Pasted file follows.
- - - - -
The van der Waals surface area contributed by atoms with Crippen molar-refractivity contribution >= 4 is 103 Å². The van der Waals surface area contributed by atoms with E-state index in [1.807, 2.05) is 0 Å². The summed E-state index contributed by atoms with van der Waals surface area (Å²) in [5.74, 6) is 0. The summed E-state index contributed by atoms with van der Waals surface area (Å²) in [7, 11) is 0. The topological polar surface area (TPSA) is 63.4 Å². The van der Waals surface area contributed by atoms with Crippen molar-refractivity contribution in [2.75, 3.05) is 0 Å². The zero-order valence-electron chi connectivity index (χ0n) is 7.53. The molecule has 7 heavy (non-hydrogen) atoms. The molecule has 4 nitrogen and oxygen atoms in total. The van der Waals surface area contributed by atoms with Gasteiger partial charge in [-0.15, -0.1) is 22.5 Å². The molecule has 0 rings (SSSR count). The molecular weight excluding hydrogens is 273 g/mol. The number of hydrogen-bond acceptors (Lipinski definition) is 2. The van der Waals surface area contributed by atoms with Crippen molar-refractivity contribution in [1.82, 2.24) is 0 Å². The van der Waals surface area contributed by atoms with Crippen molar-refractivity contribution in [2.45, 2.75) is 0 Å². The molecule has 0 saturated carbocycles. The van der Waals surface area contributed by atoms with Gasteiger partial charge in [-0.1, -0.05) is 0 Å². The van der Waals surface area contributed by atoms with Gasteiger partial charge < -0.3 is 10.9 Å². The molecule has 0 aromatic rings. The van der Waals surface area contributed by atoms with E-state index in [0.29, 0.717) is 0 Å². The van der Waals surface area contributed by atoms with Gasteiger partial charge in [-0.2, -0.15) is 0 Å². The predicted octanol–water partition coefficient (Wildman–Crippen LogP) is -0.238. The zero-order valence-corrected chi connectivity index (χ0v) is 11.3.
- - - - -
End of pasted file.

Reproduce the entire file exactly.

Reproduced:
The van der Waals surface area contributed by atoms with Crippen molar-refractivity contribution >= 4 is 103 Å². The van der Waals surface area contributed by atoms with E-state index in [1.807, 2.05) is 0 Å². The summed E-state index contributed by atoms with van der Waals surface area (Å²) in [5.74, 6) is 0. The summed E-state index contributed by atoms with van der Waals surface area (Å²) in [7, 11) is 0. The topological polar surface area (TPSA) is 63.4 Å². The van der Waals surface area contributed by atoms with Crippen molar-refractivity contribution in [2.75, 3.05) is 0 Å². The zero-order valence-electron chi connectivity index (χ0n) is 7.53. The molecule has 7 heavy (non-hydrogen) atoms. The molecule has 4 nitrogen and oxygen atoms in total. The van der Waals surface area contributed by atoms with Gasteiger partial charge in [-0.15, -0.1) is 22.5 Å². The molecule has 0 rings (SSSR count). The molecular weight excluding hydrogens is 273 g/mol. The number of hydrogen-bond acceptors (Lipinski definition) is 2. The van der Waals surface area contributed by atoms with Crippen molar-refractivity contribution in [1.82, 2.24) is 0 Å². The van der Waals surface area contributed by atoms with Crippen molar-refractivity contribution in [2.45, 2.75) is 0 Å². The molecule has 0 saturated carbocycles. The van der Waals surface area contributed by atoms with Gasteiger partial charge in [-0.1, -0.05) is 0 Å². The van der Waals surface area contributed by atoms with Gasteiger partial charge < -0.3 is 10.9 Å². The molecule has 0 aromatic rings. The van der Waals surface area contributed by atoms with E-state index in [0.29, 0.717) is 0 Å². The van der Waals surface area contributed by atoms with Gasteiger partial charge in [-0.2, -0.15) is 0 Å². The predicted octanol–water partition coefficient (Wildman–Crippen LogP) is -0.238. The zero-order valence-corrected chi connectivity index (χ0v) is 11.3.